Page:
With a new Government in Yerevan, the possible end of the Netanyahu era, and the Crisis in Iran, 2019 may spell a new direction for relations between the two nations.

Text : Emilio Luciano Cricchio



Since the Armenian Revolution of 2018, analysts have been speculating that Armenia’s new Government could take a new stance towards Israel, where relations had seemed to have reached an impasse.

One would expect relations to be warmer considering the many similarities the two nations share. Both nations were born out of Genocide, both Israel and Armenia share borders with hostile and larger Islamic nations. Moreover, the description of both Armenians and Jews as persecuted yet entrepreneurial middle eastern minorities is quite apt.

Armenian foreign minister Zohrab Mnatsakanyan even said in 2019: “We identify strongly with the Jewish people, we are very different from our neighbours. We have a long history and have survived many wars and invasions. We know how to adapt to different cultures.”

Armenian Foreign Minister Zohrab Mnatsakanyan 


Why the stalemate?

With all the similarities, issues remain. Two of the greatest drawbacks for Armenians, are firstly Israel’s lucrative energy and arms deals with Azerbaijan. These deals have strengthened the Azeri military and have led to Israeli weaponry being used against Armenian soldiers in the disputed territory of Nagorno Karabakh.

Secondly, Israel’s denial of the Armenian Genocide. Many Armenians find Israel’s own experience with genocide to be an obvious reason for recognition, yet the Israeli Government persists in its reluctance to use the term “Genocide”. Even Israeli President Reuven Rivlin was quoted as saying to Armenian community leaders: “the murder of the members of the Armenian nation cannot be ignored”, again stopping short of using the Hebrew word for “Genocide”.

President Reuven Rivlin meets with representatives of the Armenian community in Jerusalem, 2015


For Israel, the issue of Armenia’s close relations with Iran’s distinctly “anti-Israel” Regime are a thorn in relations. Armenia’s small land border with Iran provides a much-needed lifeline, with Armenia’s southern regions awash with Iranian truckers heading as far as the Black Sea. With tensions on the straits of Hormuz and the lawlessness of Iran’s borders with Iraq, Pakistan and Afghanistan, Israel sees these trade relations as a great economic boost to Tehran.


But why is the tide turning now?

Not only are Israel’s relations with Azerbaijan relevant to Armenia but also their relations with Turkey. In recent years, relations with Israel have deteriorated significantly, with Netanyahu and Erdogan even exchanging personal jabs. This a complete turn around from the close alliance Israel shared with Kemalist Turkey right up to the early 2000s. Many analysts saw Tel Aviv’s reluctance to embrace the Armenians due to the security and economic benefits coming from Ankara, which has been openly hostile to Armenia, but this it seems is no more.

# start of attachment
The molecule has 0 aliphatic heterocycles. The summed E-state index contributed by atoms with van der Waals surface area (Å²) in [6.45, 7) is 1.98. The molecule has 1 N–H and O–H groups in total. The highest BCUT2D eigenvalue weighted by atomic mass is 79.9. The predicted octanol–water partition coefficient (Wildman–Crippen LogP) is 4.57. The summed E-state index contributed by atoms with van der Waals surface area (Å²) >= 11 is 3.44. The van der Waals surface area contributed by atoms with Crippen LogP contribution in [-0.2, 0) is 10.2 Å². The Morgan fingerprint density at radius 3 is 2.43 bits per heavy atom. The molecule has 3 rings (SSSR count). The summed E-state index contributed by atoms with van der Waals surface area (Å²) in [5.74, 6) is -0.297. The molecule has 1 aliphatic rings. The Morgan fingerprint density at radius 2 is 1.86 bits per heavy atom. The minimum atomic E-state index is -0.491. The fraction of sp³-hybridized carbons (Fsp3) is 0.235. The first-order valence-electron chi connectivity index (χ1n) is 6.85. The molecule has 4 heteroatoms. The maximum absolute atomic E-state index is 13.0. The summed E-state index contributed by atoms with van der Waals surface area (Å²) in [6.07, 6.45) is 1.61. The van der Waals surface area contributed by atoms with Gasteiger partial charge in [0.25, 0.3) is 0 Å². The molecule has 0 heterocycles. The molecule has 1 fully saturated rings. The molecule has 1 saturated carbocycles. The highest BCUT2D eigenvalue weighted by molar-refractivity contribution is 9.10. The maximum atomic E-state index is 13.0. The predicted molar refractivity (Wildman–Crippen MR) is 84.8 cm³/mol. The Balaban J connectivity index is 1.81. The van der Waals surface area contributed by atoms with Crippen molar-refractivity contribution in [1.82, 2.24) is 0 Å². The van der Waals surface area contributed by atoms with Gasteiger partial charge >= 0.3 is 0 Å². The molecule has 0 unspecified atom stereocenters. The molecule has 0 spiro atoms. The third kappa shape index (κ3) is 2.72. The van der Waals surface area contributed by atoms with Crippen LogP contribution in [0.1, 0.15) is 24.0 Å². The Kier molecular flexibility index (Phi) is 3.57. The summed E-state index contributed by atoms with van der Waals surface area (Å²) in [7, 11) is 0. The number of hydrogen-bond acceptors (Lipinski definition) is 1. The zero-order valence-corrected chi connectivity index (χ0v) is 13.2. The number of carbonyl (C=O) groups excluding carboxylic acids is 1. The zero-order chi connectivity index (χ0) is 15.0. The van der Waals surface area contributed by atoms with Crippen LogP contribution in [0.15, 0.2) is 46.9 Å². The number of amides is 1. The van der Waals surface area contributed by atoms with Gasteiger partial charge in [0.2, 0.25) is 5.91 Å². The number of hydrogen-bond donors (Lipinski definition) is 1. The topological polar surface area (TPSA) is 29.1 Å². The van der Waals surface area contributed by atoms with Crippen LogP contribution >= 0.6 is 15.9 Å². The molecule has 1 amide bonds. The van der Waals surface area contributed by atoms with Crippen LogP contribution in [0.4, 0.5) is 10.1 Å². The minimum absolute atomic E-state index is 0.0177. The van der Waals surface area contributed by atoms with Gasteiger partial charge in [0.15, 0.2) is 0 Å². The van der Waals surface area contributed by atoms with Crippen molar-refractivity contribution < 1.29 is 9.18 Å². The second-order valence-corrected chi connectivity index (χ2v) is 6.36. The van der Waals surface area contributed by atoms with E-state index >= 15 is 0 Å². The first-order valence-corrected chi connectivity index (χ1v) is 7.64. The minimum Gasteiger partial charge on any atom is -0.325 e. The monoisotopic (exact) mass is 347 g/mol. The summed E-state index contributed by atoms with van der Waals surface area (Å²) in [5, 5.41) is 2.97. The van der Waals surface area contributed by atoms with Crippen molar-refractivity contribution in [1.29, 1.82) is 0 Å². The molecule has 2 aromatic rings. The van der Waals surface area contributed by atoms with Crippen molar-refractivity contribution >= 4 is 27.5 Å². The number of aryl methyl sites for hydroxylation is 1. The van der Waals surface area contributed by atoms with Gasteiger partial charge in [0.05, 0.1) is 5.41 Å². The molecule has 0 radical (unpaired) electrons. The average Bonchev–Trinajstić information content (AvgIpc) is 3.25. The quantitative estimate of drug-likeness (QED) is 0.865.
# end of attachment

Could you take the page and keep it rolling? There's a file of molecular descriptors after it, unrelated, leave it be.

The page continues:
Furthermore, members of the Knesset, Israel’s Parliament, have been flooring motions to recognise the Armenian Genocide. Some political analysts see it as only a matter of time before Israel accepts the Armenian Genocide. This is coupled with a further development. Israel’s September election saw Netanyahu’s right-wing bloc unable to form a Government, with the task now handed to Benny Gantz’s coalition with represents a more liberal sphere of Israeli politics. With a new government in Yerevan, and perhaps soon a new government in Jerusalem, further developments regarding these relations may be on the horizon.

Nikol Pashinyan hosted by Ayatollah Seyed Ali Khamenei in Iran


The other issue is Iran. Though Armenian PM Pashinyan has dispelled such speculation. Some argue that the future of Armenian-Iranian relations is by all means unpredictable. Iran’s economy is reeling with sanctions, hyperinflation, and recession. The Armenian Government may find that any benefits from close relations with the Iranian Government are diminishing constantly. This is coupled with Israel and the United States seeking to further isolate Iran, this is where trying to gain Armenia’s cooperation comes in. For now, Armenian-Iranian relations are non-negotiable according to Pashinyan, but who knows when or if this will change.

With all the unpredictability around the future in Armenia, Azerbaijan, Israel, Turkey and Iran, it’s hard to foresee a thawing of Armenian Israeli relations. However, with Israel’s condemnation of Turkey’s intervention into Kurdish-held Syria, and the US House of Reps. recognising the Genocide, this is definitely a set of bilateral relations that may well not stay in its stagnant state for much longer, with overtones from both capitals as well as governmental change, analysts will be paying closer attention to these relations.

Israeli PM Tamar Zandberg

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